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Growing Gratitude

YSB Guest Author: Jenny Friedman
Executive Director of Doing Good Together

Inspiring a sense of appreciation in children means more than tossing off a quick “thank you.” Children who are grateful display a more positive mood and are more likely to provide support to others than those who don’t, according to researchers. Youngsters who are grateful are also happier, more optimistic, and more helpful.

To some extent, self-centeredness is developmental; young children are, by nature, selfish. But research shows that we can cultivate gratitude in children. Appreciation can be learned and practiced. And, besides spelling greater happiness, gratitude can help your child resist the seemingly pervasive sense of entitlement in our world today.

Simple Tips for Building Gratitude in Children

How do you build those gratitude muscles? Here are some family traditions that will help you embed gratitude into your daily routine. Start them now, in this season of giving thanks, and continue them all year long.

A favorite thankfulness ritual. Every day, at dinner or bedtime, have family members name something they’re grateful for. Beyond material goods, encourage your children to focus on the people who have contributed to their well-being. Also encourage them to scan the world for what they find most wonderful.

Model gratitude. Compliment the chef for a nice meal out, thank a friend who lends a hand, thank your spouse for cleaning the bathroom, even express appreciation for a mild winter. Especially thank your children when they do something you appreciate. Watch them follow your example!

Before your Thanksgiving meal. As a family, write down one thing you appreciate about each person who will be at your Thanksgiving table. Leave the notes at their plates, to be found when they sit down. Or have sticky notes available so each guest can express appreciation for something. Then put them up for all to see.

Track your gratitude. Children like collecting and sorting. One idea is to put a “gratitude jar” alongside colorful strips of paper and fun pens. Family members — and visitors, too! — can jot down what they’re grateful for and drop it in the jar. When the jar is full (or maybe at Thanksgiving time), read them out loud. Then form the strips into a paper chain to hang from your kitchen ceiling or along a window. Or hang them on a tree branch.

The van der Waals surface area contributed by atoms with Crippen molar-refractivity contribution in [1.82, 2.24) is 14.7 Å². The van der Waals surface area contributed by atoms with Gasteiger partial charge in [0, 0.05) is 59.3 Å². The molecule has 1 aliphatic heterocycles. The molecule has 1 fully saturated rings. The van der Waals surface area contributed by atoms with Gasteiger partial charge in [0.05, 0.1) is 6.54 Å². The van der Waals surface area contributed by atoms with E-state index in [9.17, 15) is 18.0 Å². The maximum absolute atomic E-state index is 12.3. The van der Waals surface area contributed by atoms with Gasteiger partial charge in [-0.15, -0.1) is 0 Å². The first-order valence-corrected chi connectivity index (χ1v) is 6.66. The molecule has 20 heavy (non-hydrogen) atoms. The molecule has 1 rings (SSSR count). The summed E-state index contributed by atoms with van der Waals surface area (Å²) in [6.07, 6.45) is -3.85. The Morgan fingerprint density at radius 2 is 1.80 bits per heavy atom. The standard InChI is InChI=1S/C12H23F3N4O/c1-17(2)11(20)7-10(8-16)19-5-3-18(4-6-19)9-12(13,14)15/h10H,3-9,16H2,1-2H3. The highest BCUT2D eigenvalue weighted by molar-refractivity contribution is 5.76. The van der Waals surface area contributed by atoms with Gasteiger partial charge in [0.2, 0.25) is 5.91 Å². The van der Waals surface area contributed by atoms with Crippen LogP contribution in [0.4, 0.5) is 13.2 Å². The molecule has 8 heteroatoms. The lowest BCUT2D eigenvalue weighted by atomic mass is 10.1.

Focus on thank-yous. Encourage your children to write thank-you notes for more than just presents. Suggest they send notes of gratitude to the people who make a difference in their lives, such as teachers, coaches, babysitters, and bus drivers.

Slow down. This is probably the most difficult suggestion, but think about it: it’s hard to be grateful when we’re rushing around. Take time to realize how much you appreciate the things we might easily take for granted — clean water from the tap, the smell of a flower, a warm house, a new pair of shoes. Express your thankfulness out loud so your children become attuned to the value of gratitude for everyday wonders.

Gratitude Conversations

In addition to adopting these routines, chat with your children about the importance of gratitude — both for the people in their lives and for what they have. Ask things like:

  • Who in your life are you thankful for? Why? What are ways you can express this?
  • How can we remind ourselves to be satisfied with the good things already in our lives?
  • Quickly list 10 things you are grateful for.
  • What is the difference between what you need and what you want? Is it OK for us to want something more when we have so much? What does our family have that makes us lucky?
  • What do you appreciate about our friends, our community, and being in nature?
  • Why is it important to show our gratitude? How can we remember to do that often?

Or, at dinner every night, have each family member answer these two questions: “Who have you helped today?” and “Who has helped you today?” Lighting a candle before everyone speaks can make this ritual more special.

Reading stories about thankfulness can teach powerful lessons as well. Doing Good Together can recommend lots of picture books and chapter books that are perfect for prompting conversations about appreciation, entitlement, and generosity.

Remember, like any skill, gratitude needs to be taught — and practiced. That’s not always easy, but the more we pay attention to nurturing appreciation, the more benefits it will bring.

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